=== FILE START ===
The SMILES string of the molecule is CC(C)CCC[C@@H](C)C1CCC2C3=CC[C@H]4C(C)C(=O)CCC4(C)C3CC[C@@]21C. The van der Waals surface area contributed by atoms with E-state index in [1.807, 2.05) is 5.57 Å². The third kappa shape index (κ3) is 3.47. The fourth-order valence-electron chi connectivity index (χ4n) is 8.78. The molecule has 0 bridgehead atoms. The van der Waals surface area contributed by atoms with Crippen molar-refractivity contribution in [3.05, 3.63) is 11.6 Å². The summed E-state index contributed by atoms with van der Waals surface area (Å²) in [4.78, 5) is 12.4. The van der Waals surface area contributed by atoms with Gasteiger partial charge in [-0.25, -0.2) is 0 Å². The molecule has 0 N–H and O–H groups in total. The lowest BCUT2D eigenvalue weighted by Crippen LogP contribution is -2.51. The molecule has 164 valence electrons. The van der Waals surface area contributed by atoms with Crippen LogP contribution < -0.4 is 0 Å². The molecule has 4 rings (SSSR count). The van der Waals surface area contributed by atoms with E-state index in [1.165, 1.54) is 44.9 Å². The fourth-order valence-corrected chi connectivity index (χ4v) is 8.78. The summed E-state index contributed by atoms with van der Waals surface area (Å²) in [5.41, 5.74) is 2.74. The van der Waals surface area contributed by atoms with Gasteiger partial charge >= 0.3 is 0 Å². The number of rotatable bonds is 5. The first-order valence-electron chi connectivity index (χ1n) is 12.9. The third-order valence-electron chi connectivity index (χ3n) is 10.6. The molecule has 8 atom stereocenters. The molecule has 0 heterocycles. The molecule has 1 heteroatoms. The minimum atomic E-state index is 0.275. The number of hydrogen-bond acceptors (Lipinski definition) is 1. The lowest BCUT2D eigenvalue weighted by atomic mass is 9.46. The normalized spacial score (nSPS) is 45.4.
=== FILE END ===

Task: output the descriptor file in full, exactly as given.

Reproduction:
The SMILES string of the molecule is CC(C)CCC[C@@H](C)C1CCC2C3=CC[C@H]4C(C)C(=O)CCC4(C)C3CC[C@@]21C. The van der Waals surface area contributed by atoms with E-state index in [1.807, 2.05) is 5.57 Å². The third kappa shape index (κ3) is 3.47. The fourth-order valence-electron chi connectivity index (χ4n) is 8.78. The molecule has 0 bridgehead atoms. The van der Waals surface area contributed by atoms with Crippen molar-refractivity contribution in [3.05, 3.63) is 11.6 Å². The summed E-state index contributed by atoms with van der Waals surface area (Å²) in [4.78, 5) is 12.4. The van der Waals surface area contributed by atoms with Gasteiger partial charge in [-0.25, -0.2) is 0 Å². The molecule has 0 N–H and O–H groups in total. The lowest BCUT2D eigenvalue weighted by Crippen LogP contribution is -2.51. The molecule has 164 valence electrons. The van der Waals surface area contributed by atoms with Crippen LogP contribution < -0.4 is 0 Å². The molecule has 4 rings (SSSR count). The van der Waals surface area contributed by atoms with E-state index in [1.165, 1.54) is 44.9 Å². The fourth-order valence-corrected chi connectivity index (χ4v) is 8.78. The summed E-state index contributed by atoms with van der Waals surface area (Å²) in [5.41, 5.74) is 2.74. The van der Waals surface area contributed by atoms with Gasteiger partial charge >= 0.3 is 0 Å². The number of rotatable bonds is 5. The first-order valence-electron chi connectivity index (χ1n) is 12.9. The third-order valence-electron chi connectivity index (χ3n) is 10.6. The molecule has 8 atom stereocenters. The molecule has 0 heterocycles. The molecule has 1 heteroatoms. The minimum atomic E-state index is 0.275. The number of hydrogen-bond acceptors (Lipinski definition) is 1. The lowest BCUT2D eigenvalue weighted by atomic mass is 9.46. The normalized spacial score (nSPS) is 45.4.